One of the oldest musical genres, the ghazal, originated in the Middle East in the sixth century before finding a permanent home in the Indian subcontinent in the 12th century. Although it has been the foundation for countless other genres across the centuries, this deeply poetic form of music finally reached the masses thanks to the Sikh maestro Jagjit Singh, who has died aged 70, after a brain haemorrhage. Affectionately known as the king of the ghazal, he spread the music around the world and made more than 50 albums over a 46-year long career.
One of seven children, he was born Jagmohan Singh in the Sri Ganganagar district of Rajasthan, into a devout Sikh family. Not long after the birth, his father, Amar, a government employee, rechristened him Jagjit, on the advice of a holy man. He was surrounded by music from an early age, performing Sikh devotional hymns at the local temple and imitating songs he heard on radio. His natural talent did not go unnoticed. Singh’s father sent him to learn classical Indian music from Pandit Chaganlal Sharma for two years and he studied with the respected maestro Ustad Jamaal Khan for a further six years.
Singh attended Khalsa high school and Government college in Sri Ganganagar before graduating in arts from DAV College in Jalandhar and gaining a postgraduate degree in history from Kurukshetra University in Haryana. During his studies Singh sang for All India Radio, composed his first songs and started performing in stage shows. “I knew I had to be a singer,” he said. “Although my father helped me train in my childhood, he wanted me to be an engineer. I soon realised that I would never understand science.”
In March 1965 Singh took a decision that would change his life for ever when he boarded a train to Mumbai without telling his family. He used the little savings he had to check into a dirty, rundown hostel. After doing a number of odd jobs Singh persuaded the record company HMV to cut a four-track EP later that year. He took the drastic decision to shave off his beard, cut his hair and get rid of his turban. Nevertheless, he continued to struggle and made money from singing advertising jingles.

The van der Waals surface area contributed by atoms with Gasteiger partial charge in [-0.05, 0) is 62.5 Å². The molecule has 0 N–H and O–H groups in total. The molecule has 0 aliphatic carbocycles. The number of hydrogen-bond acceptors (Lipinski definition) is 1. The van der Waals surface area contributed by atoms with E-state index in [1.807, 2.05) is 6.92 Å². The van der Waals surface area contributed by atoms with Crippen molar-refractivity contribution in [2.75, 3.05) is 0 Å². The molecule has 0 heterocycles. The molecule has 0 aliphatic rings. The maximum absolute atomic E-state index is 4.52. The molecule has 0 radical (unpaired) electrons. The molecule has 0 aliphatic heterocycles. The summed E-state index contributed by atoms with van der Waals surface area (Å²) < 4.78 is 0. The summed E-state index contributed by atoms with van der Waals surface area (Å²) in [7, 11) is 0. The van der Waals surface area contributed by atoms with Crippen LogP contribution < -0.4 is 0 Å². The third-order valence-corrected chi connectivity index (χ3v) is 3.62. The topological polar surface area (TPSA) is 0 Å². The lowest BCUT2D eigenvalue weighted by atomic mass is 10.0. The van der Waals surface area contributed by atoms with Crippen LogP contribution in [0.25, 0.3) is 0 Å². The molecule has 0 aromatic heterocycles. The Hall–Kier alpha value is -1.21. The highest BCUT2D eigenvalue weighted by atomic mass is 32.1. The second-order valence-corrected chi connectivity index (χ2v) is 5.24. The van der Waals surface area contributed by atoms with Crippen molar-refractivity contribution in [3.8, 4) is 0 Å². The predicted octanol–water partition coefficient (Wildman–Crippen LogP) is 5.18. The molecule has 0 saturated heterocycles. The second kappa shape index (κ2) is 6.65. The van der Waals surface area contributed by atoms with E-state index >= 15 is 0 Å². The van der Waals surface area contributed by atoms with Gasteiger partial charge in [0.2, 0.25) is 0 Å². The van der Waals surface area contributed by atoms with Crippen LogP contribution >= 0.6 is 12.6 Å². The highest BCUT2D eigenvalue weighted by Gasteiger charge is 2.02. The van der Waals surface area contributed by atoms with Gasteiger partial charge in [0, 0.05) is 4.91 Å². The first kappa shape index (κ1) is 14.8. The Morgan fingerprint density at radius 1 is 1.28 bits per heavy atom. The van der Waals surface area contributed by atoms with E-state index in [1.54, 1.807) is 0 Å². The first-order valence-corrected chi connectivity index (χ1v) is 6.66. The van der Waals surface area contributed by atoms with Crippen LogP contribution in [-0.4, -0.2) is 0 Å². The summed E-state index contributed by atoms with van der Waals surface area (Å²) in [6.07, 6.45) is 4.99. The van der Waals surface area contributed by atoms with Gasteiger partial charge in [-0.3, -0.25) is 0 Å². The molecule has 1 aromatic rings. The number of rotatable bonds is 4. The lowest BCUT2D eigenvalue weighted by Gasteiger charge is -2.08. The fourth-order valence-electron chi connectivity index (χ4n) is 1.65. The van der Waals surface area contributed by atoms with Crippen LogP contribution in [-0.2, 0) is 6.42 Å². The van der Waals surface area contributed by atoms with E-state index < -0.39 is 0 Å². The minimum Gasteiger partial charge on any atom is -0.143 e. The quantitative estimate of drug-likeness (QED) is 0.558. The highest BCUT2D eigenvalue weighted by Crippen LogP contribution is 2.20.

Singh turned a corner when he met the unhappily married singer Chitra Dutta in 1967. They married in 1969, had a son, Vivek, and then teamed up to become a singing duo. At first they had only low-level success because ghazal music was a niche genre dominated by mainly Muslim artists, and Bollywood was ruling the musical roost.
Everything changed with the release of their 1976 album The Unforgettables, a surprise hit that turned the couple into overnight stars. They were invited to tour all over the world and followed it up by delivering successful albums together and as solo artists. Singh said: “I was determined to polish up the genre and make it more acceptable to modern tastes, so chose simple poems and set them to simple tunes. I also introduced western instrumentation to make them livelier.” Singh was also offered high-profile film projects and the couple became enormously wealthy.
In 1990 Vivek was killed in a road accident. Chitra was so heartbroken that she gave up singing and retired from public life. Singh poured his grief into diverse solo projects that included religious songs. Despite receiving public accolades, including the Padma Bhushan award in 2003, and delivering hit songs, he suffered from deep depression and his anguish was often evident in his live performances. Chitra’s daughter Monica took her own life in 2009.
Singh undertook his last tour of the UK earlier this year. He had been due to perform with a fellow ghazal singer, Ghulam Ali, at a concert in Mumbai, when he suffered a brain haemorrhage in September. Chitra survives him.
• Jagjit Singh, singer, songwriter and musician, born 8 February 1941; died 10 October 2011
- Asjad Nazir
- guardian.co.uk, Tuesday 25 October 2011